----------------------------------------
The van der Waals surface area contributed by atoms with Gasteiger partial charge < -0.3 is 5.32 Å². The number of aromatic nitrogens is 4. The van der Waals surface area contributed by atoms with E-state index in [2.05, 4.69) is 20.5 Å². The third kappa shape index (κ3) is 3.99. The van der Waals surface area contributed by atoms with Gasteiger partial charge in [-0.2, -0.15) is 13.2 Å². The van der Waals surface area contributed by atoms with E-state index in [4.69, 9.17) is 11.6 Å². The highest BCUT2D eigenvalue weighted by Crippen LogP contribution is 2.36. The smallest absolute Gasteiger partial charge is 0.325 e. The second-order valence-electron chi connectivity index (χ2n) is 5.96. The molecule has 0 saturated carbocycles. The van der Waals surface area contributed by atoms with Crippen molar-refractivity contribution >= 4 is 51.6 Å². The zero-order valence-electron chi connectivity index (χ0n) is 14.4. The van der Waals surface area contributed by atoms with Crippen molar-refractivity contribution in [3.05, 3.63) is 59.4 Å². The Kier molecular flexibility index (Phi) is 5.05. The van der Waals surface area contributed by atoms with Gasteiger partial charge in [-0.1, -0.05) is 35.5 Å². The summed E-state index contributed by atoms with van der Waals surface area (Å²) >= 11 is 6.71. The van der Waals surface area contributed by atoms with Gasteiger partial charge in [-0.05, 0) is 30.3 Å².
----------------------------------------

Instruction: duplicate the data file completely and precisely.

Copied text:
The van der Waals surface area contributed by atoms with Gasteiger partial charge < -0.3 is 5.32 Å². The number of aromatic nitrogens is 4. The van der Waals surface area contributed by atoms with E-state index in [2.05, 4.69) is 20.5 Å². The third kappa shape index (κ3) is 3.99. The van der Waals surface area contributed by atoms with Gasteiger partial charge in [-0.2, -0.15) is 13.2 Å². The van der Waals surface area contributed by atoms with E-state index in [4.69, 9.17) is 11.6 Å². The highest BCUT2D eigenvalue weighted by Crippen LogP contribution is 2.36. The smallest absolute Gasteiger partial charge is 0.325 e. The second-order valence-electron chi connectivity index (χ2n) is 5.96. The molecule has 0 saturated carbocycles. The van der Waals surface area contributed by atoms with Crippen molar-refractivity contribution >= 4 is 51.6 Å². The zero-order valence-electron chi connectivity index (χ0n) is 14.4. The van der Waals surface area contributed by atoms with Crippen molar-refractivity contribution in [3.05, 3.63) is 59.4 Å². The Kier molecular flexibility index (Phi) is 5.05. The van der Waals surface area contributed by atoms with Gasteiger partial charge in [-0.1, -0.05) is 35.5 Å². The summed E-state index contributed by atoms with van der Waals surface area (Å²) >= 11 is 6.71. The van der Waals surface area contributed by atoms with Gasteiger partial charge in [-0.05, 0) is 30.3 Å².